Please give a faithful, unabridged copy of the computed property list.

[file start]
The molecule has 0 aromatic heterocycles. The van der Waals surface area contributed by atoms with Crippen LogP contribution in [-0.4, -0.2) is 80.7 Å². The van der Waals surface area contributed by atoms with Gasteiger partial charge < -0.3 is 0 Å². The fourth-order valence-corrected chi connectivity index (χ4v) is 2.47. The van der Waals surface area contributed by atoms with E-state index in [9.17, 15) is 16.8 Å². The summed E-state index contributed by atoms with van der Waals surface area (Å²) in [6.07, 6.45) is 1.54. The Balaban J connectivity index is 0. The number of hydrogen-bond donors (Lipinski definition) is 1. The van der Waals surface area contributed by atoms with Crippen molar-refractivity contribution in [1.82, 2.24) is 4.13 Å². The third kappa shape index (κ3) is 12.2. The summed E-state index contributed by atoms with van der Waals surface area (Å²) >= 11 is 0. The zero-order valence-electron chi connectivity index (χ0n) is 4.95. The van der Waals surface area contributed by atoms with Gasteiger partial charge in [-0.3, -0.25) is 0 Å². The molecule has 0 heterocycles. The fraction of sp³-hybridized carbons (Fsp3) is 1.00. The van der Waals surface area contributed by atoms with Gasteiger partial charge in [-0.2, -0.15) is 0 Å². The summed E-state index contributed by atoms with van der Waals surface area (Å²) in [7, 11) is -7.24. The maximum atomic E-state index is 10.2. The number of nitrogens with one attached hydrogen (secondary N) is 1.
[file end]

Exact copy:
The molecule has 0 aromatic heterocycles. The van der Waals surface area contributed by atoms with Crippen LogP contribution in [-0.4, -0.2) is 80.7 Å². The van der Waals surface area contributed by atoms with Gasteiger partial charge < -0.3 is 0 Å². The fourth-order valence-corrected chi connectivity index (χ4v) is 2.47. The van der Waals surface area contributed by atoms with E-state index in [9.17, 15) is 16.8 Å². The summed E-state index contributed by atoms with van der Waals surface area (Å²) in [6.07, 6.45) is 1.54. The Balaban J connectivity index is 0. The number of hydrogen-bond donors (Lipinski definition) is 1. The van der Waals surface area contributed by atoms with Crippen molar-refractivity contribution in [1.82, 2.24) is 4.13 Å². The third kappa shape index (κ3) is 12.2. The summed E-state index contributed by atoms with van der Waals surface area (Å²) >= 11 is 0. The zero-order valence-electron chi connectivity index (χ0n) is 4.95. The van der Waals surface area contributed by atoms with Gasteiger partial charge in [-0.3, -0.25) is 0 Å². The molecule has 0 heterocycles. The fraction of sp³-hybridized carbons (Fsp3) is 1.00. The van der Waals surface area contributed by atoms with Gasteiger partial charge in [-0.2, -0.15) is 0 Å². The summed E-state index contributed by atoms with van der Waals surface area (Å²) in [7, 11) is -7.24. The maximum atomic E-state index is 10.2. The number of nitrogens with one attached hydrogen (secondary N) is 1.